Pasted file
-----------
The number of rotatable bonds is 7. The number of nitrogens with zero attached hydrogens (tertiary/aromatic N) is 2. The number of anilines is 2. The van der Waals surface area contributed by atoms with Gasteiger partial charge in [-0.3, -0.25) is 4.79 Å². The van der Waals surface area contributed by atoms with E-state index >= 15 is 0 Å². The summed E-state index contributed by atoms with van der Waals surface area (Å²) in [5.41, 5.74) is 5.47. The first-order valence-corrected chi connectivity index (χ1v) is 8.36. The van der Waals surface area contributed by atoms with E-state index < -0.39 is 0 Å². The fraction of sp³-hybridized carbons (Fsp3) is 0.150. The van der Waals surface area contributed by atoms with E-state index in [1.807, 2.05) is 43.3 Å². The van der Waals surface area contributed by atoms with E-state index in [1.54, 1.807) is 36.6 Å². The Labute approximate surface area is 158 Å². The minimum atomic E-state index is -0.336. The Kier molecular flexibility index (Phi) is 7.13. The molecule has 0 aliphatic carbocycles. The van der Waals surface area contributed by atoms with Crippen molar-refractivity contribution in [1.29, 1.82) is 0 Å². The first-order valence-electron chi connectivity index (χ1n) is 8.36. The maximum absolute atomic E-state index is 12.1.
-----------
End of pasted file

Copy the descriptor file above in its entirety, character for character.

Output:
The number of rotatable bonds is 7. The number of nitrogens with zero attached hydrogens (tertiary/aromatic N) is 2. The number of anilines is 2. The van der Waals surface area contributed by atoms with Gasteiger partial charge in [-0.3, -0.25) is 4.79 Å². The van der Waals surface area contributed by atoms with E-state index >= 15 is 0 Å². The summed E-state index contributed by atoms with van der Waals surface area (Å²) in [5.41, 5.74) is 5.47. The first-order valence-corrected chi connectivity index (χ1v) is 8.36. The van der Waals surface area contributed by atoms with E-state index < -0.39 is 0 Å². The fraction of sp³-hybridized carbons (Fsp3) is 0.150. The van der Waals surface area contributed by atoms with E-state index in [1.807, 2.05) is 43.3 Å². The van der Waals surface area contributed by atoms with E-state index in [1.54, 1.807) is 36.6 Å². The Labute approximate surface area is 158 Å². The minimum atomic E-state index is -0.336. The Kier molecular flexibility index (Phi) is 7.13. The molecule has 0 aliphatic carbocycles. The van der Waals surface area contributed by atoms with Crippen molar-refractivity contribution in [1.29, 1.82) is 0 Å². The first-order valence-electron chi connectivity index (χ1n) is 8.36. The maximum absolute atomic E-state index is 12.1.